“This is about the third or fourth deal in a row that ESPN, the free-spending ESPN, to me has shown some financial discipline” Ourand said. “They are showing a bit of financial discipline that I hadn’t seen certainly when John Skipper was there and pre-dating John Skipper.”

I had to keep digging and folks, it’s true. ESPN is essentially Jimmy Pitaro in the above quote, the Chairman of ESPN. Since taking the role in 2018, he was put into an interesting position of being in the middle of a lot of big money media rights deals that would be coming due for renegotiation soon. The rights fees for EVERYTHING were going to balloon wildly. But in the last two years, he has comfortably kept the astronomical rates somewhat within shouting distance.

The big one, the NFL media rights deal agreed to last March, saw ESPN pay a very strong 30% increase for the rights. However, other networks involved had to pay “double” as Ourand so succinctly put it. He also personally negotiated with FOX to bring in Troy Aikman and Joe Buck to make their Monday Night Football booth easily more recognizable and the best in the sport. ESPN in that deal, that did NOT include doubled rates, got more games, better games, and more schedule flexibility. ABC gets two Super Bowls in the deal too. Simply put, Jimmy Pitaro set up ESPN to get a Super Bowl itself, but for now his network will take full advantage of the ABC network broadcast when the time comes (2026, 2030).

The recent Big Ten deal was massive because the conference spent forty years with ESPN and decided to reward that loyalty with a massively overpriced mid-tier package. ESPN balked at the idea. In their back pocket lies a lot of college football media rights deals with a lot of conferences including one that will be a massively profitable venture, the SEC package. ESPN takes over the CBS package of the “top” conference game. Yes, it paid $3 billion for it, but it’s a scant $300 million annually. Sure, that’s over 5X what CBS was paying annually but CBS signed that deal in 1996! I need not tell you all of the advancements in our world since Bob Dole was a presidential nominee. ESPN now gets to cherry-pick the best game from the best conference and put the game anywhere they damn well please to maximize exposure.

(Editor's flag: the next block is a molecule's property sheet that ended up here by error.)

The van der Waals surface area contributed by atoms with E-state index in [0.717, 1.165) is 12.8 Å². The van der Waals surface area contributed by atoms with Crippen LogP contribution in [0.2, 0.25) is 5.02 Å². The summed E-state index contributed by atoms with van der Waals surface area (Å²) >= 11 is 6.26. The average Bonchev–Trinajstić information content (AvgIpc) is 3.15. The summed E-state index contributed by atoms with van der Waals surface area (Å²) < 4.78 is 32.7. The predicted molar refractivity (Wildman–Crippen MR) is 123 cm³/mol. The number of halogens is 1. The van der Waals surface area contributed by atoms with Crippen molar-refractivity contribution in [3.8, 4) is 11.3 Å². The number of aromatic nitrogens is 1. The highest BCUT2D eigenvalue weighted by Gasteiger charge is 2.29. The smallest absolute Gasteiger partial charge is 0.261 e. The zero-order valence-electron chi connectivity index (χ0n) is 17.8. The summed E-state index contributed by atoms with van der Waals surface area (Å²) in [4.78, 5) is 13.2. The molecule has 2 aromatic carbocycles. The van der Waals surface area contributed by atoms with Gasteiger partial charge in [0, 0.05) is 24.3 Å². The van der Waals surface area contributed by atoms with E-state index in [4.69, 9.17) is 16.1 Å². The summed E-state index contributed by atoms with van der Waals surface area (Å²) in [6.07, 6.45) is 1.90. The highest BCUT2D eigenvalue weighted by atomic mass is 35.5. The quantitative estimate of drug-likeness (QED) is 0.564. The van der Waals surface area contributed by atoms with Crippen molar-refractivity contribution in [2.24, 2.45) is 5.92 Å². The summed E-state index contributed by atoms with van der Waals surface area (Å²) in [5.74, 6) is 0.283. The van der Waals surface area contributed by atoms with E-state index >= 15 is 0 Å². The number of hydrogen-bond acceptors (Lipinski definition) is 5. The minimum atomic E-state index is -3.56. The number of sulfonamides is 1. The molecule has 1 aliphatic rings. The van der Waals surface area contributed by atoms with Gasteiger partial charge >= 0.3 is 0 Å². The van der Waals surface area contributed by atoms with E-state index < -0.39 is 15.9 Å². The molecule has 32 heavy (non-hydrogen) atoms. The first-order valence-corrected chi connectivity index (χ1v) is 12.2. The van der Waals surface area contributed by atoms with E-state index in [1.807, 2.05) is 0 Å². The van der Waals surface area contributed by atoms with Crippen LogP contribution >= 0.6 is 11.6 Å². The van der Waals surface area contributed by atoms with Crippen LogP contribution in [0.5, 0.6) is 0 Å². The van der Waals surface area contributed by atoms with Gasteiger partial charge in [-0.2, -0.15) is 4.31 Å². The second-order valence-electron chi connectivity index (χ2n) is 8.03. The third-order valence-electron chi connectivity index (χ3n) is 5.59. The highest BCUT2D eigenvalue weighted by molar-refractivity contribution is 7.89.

The F1 media rights extension is massive because of two things: one, they got it cheap before the sport littered your timeline on weekend mornings and two, when they re-signed with F1 this summer they paid way less than other streaming networks were reportedly willing to pay. The brand, the savvy worked again. ESPN takes a small risk for a potentially exploding sport and much like CBS did with the SEC for 25 years, can make massive margins.

I can keep going, and I will with one more. Sports betting. The niche is growing like my lawn minutes after the summer rainstorm. Pitaro has said publicly that sports betting “has become a must-have” and he’s full-frontal correct. ESPN is in an odd spot with their clear lineage to Disney, but it’s obvious something massive is going to come soon with ESPN reportedly looking for a deal in the $3 billion neighborhood.

Pitaro has been positioning this company from a position of strength. He pays big money for big properties, but knows when he’s getting taken advantage of and most importantly, isn’t afraid to pull his brand’s name out of the deep end.

ESPN may have an issue with dwindling subscribers, but that’s an everyone problem. The difference is ESPN is constantly trying to get you from one network ship you think is sinking into another network life raft. If you want to leave cable or satellite and go streaming, you can. ESPN+ is there to pick up the pieces. Or Sling (with an ESPN bundle). Or YouTube TV (ESPN is there too). Or a myriad of other ways. They are positioned so well right now to be where you think you want to go. Jimmy Pitaro and ESPN have been amazing at doing whatever they can to keep you paying them monthly.

The network has been aggressive with media rights deals but these newer ones have been diligently maneuvered by Pitaro. It was a choice to essentially back the SEC for the next decade, and to put more money into the potential of F1. The effort was a conscious one to keep a tight-lipped mission to bolster Monday Night Football’s booth. It was an understated strategy to reinvest in the NHL. Those decisions make the future ones with the Pac-12, the Big 12, NBA and UFC fascinating to watch but what’s clear is that this ESPN strategy is different. The old adage of “pigs get fed, hogs get slaughtered” may have applied to the network under different leadership, but these aren’t eating pigs. These are boars.

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BSM Writers

The Producers Podcast – Big Baby Dave, Jomboy Media

Brady Farkas



Big Baby Dave has his hands in everything for Jomboy Media. He joins Brady Farkas to talk about how he brings a unique sound to each show he works with.






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Barrett Media Writers